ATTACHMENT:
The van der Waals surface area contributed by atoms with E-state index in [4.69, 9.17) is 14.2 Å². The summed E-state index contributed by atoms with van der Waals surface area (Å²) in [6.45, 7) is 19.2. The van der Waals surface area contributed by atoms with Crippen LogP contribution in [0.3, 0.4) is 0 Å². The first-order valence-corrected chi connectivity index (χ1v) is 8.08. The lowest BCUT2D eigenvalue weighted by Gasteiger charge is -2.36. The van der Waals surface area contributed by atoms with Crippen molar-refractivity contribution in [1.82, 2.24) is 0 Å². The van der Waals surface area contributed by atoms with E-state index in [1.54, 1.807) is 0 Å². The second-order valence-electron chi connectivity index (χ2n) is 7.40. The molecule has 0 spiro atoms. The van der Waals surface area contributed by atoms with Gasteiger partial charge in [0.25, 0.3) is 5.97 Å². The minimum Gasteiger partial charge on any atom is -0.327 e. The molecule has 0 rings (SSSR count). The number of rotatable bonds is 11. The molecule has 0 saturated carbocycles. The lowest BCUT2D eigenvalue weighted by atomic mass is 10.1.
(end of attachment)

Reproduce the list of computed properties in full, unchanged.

The van der Waals surface area contributed by atoms with E-state index in [4.69, 9.17) is 14.2 Å². The summed E-state index contributed by atoms with van der Waals surface area (Å²) in [6.45, 7) is 19.2. The van der Waals surface area contributed by atoms with Crippen LogP contribution in [0.3, 0.4) is 0 Å². The first-order valence-corrected chi connectivity index (χ1v) is 8.08. The lowest BCUT2D eigenvalue weighted by Gasteiger charge is -2.36. The van der Waals surface area contributed by atoms with Crippen molar-refractivity contribution in [1.82, 2.24) is 0 Å². The van der Waals surface area contributed by atoms with E-state index in [1.54, 1.807) is 0 Å². The second-order valence-electron chi connectivity index (χ2n) is 7.40. The molecule has 0 spiro atoms. The van der Waals surface area contributed by atoms with Gasteiger partial charge in [0.25, 0.3) is 5.97 Å². The minimum Gasteiger partial charge on any atom is -0.327 e. The molecule has 0 rings (SSSR count). The number of rotatable bonds is 11. The molecule has 0 saturated carbocycles. The lowest BCUT2D eigenvalue weighted by atomic mass is 10.1.